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  5. "예, 빵은 음식입니다."

"예, 빵은 음식입니다."

Translation:Yes, bread is food.

September 8, 2017

120 Comments


https://www.duolingo.com/profile/Tim608103

I am so glad the Korean course is finally released today!


https://www.duolingo.com/profile/trezapoioi1

I wish it were also released on the website, so that we could get the tips and notes..


https://www.duolingo.com/profile/ALLintolearning3

Here are some links to tips and notes, just scroll below the lessons: https://www.duolingo.com/skill/ko/basics-1 https://www.duolingo.com/skill/ko/basics-2

Now you click on the lesson and click on lightbulb or Tips.


https://www.duolingo.com/profile/dieprinzessin

Is 은 another subject marker ?


https://www.duolingo.com/profile/adnejossing

I think you use 은 if the word ends in a consonant, and 는 if it ends in a vowel.


https://www.duolingo.com/profile/KalpanaWar

yes ,은& 이 used when ending with consonant and 는 & 가 used when ending with vowels


https://www.duolingo.com/profile/yashiroosann_

Thanks for the explanation!!


https://www.duolingo.com/profile/Ruhmaa9

Like 저는 becaus it end with ㅓ


https://www.duolingo.com/profile/ph.JDRuoa

In every sentences we have to use it?


https://www.duolingo.com/profile/ph.JDRuoa

In every sentences we have to use it


https://www.duolingo.com/profile/popscreen7

No, 은/는 is a topic marker.


https://www.duolingo.com/profile/PKhairunnisa

What is the difference between subject marker and topic marker?


https://www.duolingo.com/profile/Murakel

In the most basic terms, the topic (는/은) is the general thing you want the conversation to be about for the moment, the umbrella under which the sentence is presented. Meanwhile, the subject (가/이) is the thing performing the action of your sentence, in grammatical terms it is most commonly the agent of a clause.

For example: "Speaking of school, I'm going back." 'School' there might be the topic of the sentence, and 'I' would be the subject.


https://www.duolingo.com/profile/Chrisanna861276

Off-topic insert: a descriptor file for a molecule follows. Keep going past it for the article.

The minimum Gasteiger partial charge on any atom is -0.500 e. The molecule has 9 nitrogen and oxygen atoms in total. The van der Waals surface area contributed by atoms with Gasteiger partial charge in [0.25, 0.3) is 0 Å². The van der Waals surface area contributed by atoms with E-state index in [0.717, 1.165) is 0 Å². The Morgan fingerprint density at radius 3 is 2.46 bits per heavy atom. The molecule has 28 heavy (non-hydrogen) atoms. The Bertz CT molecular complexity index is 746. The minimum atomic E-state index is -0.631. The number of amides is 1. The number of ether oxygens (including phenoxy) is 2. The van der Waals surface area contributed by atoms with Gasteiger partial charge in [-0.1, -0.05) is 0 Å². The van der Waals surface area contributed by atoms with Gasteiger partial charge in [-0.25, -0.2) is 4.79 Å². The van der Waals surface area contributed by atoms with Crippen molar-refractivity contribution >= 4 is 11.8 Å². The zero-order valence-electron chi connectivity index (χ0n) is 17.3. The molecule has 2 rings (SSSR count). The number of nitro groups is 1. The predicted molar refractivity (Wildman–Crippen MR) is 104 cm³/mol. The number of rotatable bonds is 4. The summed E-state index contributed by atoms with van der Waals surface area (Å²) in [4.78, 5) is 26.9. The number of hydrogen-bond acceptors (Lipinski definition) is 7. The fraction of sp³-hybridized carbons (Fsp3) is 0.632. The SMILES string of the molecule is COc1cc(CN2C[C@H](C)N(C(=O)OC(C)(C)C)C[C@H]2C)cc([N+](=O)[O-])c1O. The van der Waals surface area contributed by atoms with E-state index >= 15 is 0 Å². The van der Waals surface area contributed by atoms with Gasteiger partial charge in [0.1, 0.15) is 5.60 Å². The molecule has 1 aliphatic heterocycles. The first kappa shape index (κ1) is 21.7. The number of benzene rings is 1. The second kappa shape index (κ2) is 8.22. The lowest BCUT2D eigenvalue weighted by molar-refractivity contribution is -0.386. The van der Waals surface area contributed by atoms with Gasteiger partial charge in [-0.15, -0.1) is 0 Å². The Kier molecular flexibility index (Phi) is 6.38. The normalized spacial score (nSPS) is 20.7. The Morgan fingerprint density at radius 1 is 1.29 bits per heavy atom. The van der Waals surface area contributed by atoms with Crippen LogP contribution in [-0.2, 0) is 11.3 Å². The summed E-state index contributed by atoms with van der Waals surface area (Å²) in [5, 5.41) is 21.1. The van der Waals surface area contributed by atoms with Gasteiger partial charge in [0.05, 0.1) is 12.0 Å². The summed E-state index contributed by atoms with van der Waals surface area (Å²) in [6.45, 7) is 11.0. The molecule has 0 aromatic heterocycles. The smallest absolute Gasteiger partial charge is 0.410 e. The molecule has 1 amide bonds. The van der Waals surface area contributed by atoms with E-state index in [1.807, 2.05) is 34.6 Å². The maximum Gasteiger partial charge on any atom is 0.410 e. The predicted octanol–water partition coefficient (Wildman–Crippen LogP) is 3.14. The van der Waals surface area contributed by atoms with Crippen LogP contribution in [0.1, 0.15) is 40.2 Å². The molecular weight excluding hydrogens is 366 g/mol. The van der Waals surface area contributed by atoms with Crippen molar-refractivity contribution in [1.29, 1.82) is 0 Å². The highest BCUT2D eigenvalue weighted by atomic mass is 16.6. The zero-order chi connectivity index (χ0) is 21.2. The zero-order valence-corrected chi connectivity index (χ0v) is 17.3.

THANK YOU. This is the clearest explanation i could find about the subject/topic markers. I understood THIS.


https://www.duolingo.com/profile/N.S.S.

What's the difference between a subject and a topic? Sorry if it's dumb question but bread is a topic?


https://www.duolingo.com/profile/ALLintolearning3

A topic is the part of the sentence that has the most importance to you. As if we said "As for bread, yes, it is food." It is being marked as the most important part of the sentence. The topic could be the subject or the object. You are right that in this case the topic that is marked does happen to be the subject. If the topic marker is used on the subject, that word won't have a subject marker.


https://www.duolingo.com/profile/cg_057

I still dont understand


https://www.duolingo.com/profile/Mosztzsch

Just remeber that it's used for thing that have already mentioned


https://www.duolingo.com/profile/Rosa_Elida

The subject marker are 이/가


https://www.duolingo.com/profile/AnaRaimund1

Is just for me or you guys also think that is a little bit faster?


https://www.duolingo.com/profile/Nicole942077

I wish Duolingo would break out the sentence in the hints so that we could see the particles. I.e. 빵은= bread (topic)


https://www.duolingo.com/profile/beckout

What's the difference between topic markers and subject markers?


https://www.duolingo.com/profile/tsuj1g1r1

A subject does a verb. A topic is something a sentence is about. It could be a subject, an object, or something else entirely. "I-topic coffee-am" is a grammatical sentence, but it obviously doesn't mean that you are coffee, just "She'll take tea. As far as I am concerned, I will take coffee."


https://www.duolingo.com/profile/rydudecoolkid

(sorry I know this is a year old) but why does it seem interchangeable? In this one, bread is the topic and the sentence translates to "bread is food", but in the last one bread was the subject and that sentence ALSO translated to "bread is food" ("bread" being the subject and "is" - - presumably - - being the verb).